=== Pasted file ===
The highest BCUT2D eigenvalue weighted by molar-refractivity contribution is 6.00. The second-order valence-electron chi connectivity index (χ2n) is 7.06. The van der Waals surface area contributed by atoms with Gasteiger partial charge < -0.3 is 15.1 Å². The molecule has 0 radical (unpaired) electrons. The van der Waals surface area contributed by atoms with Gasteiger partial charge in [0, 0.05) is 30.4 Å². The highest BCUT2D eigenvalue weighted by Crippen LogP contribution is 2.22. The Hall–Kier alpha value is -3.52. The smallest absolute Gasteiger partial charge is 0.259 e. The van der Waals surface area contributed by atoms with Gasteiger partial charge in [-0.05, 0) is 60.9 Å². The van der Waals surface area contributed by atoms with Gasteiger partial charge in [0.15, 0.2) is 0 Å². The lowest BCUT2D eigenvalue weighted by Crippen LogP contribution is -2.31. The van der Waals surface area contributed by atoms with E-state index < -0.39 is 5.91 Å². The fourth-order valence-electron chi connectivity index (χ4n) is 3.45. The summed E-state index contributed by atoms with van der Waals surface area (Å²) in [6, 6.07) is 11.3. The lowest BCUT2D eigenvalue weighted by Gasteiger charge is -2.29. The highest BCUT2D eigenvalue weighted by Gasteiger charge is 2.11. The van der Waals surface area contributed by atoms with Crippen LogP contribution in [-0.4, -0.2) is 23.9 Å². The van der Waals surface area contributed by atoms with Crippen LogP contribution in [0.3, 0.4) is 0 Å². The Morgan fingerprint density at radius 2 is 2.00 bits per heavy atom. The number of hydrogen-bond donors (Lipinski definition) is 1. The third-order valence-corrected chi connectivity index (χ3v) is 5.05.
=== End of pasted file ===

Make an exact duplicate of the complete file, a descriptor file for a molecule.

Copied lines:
The highest BCUT2D eigenvalue weighted by molar-refractivity contribution is 6.00. The second-order valence-electron chi connectivity index (χ2n) is 7.06. The van der Waals surface area contributed by atoms with Gasteiger partial charge < -0.3 is 15.1 Å². The molecule has 0 radical (unpaired) electrons. The van der Waals surface area contributed by atoms with Gasteiger partial charge in [0, 0.05) is 30.4 Å². The highest BCUT2D eigenvalue weighted by Crippen LogP contribution is 2.22. The Hall–Kier alpha value is -3.52. The smallest absolute Gasteiger partial charge is 0.259 e. The van der Waals surface area contributed by atoms with Gasteiger partial charge in [-0.05, 0) is 60.9 Å². The van der Waals surface area contributed by atoms with Gasteiger partial charge in [0.15, 0.2) is 0 Å². The lowest BCUT2D eigenvalue weighted by Crippen LogP contribution is -2.31. The van der Waals surface area contributed by atoms with E-state index < -0.39 is 5.91 Å². The fourth-order valence-electron chi connectivity index (χ4n) is 3.45. The summed E-state index contributed by atoms with van der Waals surface area (Å²) in [6, 6.07) is 11.3. The lowest BCUT2D eigenvalue weighted by Gasteiger charge is -2.29. The highest BCUT2D eigenvalue weighted by Gasteiger charge is 2.11. The van der Waals surface area contributed by atoms with Crippen LogP contribution in [-0.4, -0.2) is 23.9 Å². The van der Waals surface area contributed by atoms with Crippen LogP contribution in [0.3, 0.4) is 0 Å². The Morgan fingerprint density at radius 2 is 2.00 bits per heavy atom. The number of hydrogen-bond donors (Lipinski definition) is 1. The third-order valence-corrected chi connectivity index (χ3v) is 5.05.